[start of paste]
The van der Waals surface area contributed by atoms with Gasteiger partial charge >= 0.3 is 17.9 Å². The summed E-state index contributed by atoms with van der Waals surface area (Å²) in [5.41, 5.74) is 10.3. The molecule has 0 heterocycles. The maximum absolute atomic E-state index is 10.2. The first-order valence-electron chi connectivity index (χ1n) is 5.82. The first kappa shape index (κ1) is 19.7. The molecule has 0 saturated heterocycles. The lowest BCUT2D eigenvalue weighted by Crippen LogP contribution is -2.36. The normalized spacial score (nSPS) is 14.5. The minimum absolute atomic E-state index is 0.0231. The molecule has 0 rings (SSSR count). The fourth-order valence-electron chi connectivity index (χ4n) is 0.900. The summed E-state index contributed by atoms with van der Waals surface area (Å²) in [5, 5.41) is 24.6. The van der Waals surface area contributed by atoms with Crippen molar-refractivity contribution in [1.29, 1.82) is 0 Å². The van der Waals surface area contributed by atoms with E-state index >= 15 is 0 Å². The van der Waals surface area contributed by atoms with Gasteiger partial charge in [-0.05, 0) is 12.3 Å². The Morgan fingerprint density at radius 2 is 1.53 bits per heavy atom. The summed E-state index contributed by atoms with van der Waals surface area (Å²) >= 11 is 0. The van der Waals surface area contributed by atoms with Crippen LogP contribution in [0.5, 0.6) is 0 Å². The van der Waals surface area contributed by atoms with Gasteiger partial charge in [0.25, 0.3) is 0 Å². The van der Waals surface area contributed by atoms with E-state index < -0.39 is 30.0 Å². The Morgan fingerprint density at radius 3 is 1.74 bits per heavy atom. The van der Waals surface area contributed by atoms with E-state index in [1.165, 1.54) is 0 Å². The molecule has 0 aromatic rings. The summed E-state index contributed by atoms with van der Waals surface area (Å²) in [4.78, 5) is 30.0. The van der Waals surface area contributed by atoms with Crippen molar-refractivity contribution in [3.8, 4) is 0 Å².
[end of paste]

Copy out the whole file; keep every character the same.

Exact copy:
The van der Waals surface area contributed by atoms with Gasteiger partial charge >= 0.3 is 17.9 Å². The summed E-state index contributed by atoms with van der Waals surface area (Å²) in [5.41, 5.74) is 10.3. The molecule has 0 heterocycles. The maximum absolute atomic E-state index is 10.2. The first-order valence-electron chi connectivity index (χ1n) is 5.82. The first kappa shape index (κ1) is 19.7. The molecule has 0 saturated heterocycles. The lowest BCUT2D eigenvalue weighted by Crippen LogP contribution is -2.36. The normalized spacial score (nSPS) is 14.5. The minimum absolute atomic E-state index is 0.0231. The molecule has 0 rings (SSSR count). The fourth-order valence-electron chi connectivity index (χ4n) is 0.900. The summed E-state index contributed by atoms with van der Waals surface area (Å²) in [5, 5.41) is 24.6. The van der Waals surface area contributed by atoms with Crippen molar-refractivity contribution in [1.29, 1.82) is 0 Å². The van der Waals surface area contributed by atoms with E-state index >= 15 is 0 Å². The van der Waals surface area contributed by atoms with Gasteiger partial charge in [-0.05, 0) is 12.3 Å². The Morgan fingerprint density at radius 2 is 1.53 bits per heavy atom. The summed E-state index contributed by atoms with van der Waals surface area (Å²) >= 11 is 0. The van der Waals surface area contributed by atoms with Crippen LogP contribution in [0.5, 0.6) is 0 Å². The van der Waals surface area contributed by atoms with Gasteiger partial charge in [0.25, 0.3) is 0 Å². The van der Waals surface area contributed by atoms with E-state index < -0.39 is 30.0 Å². The Morgan fingerprint density at radius 3 is 1.74 bits per heavy atom. The van der Waals surface area contributed by atoms with E-state index in [1.165, 1.54) is 0 Å². The molecule has 0 aromatic rings. The summed E-state index contributed by atoms with van der Waals surface area (Å²) in [4.78, 5) is 30.0. The van der Waals surface area contributed by atoms with Crippen molar-refractivity contribution in [3.8, 4) is 0 Å².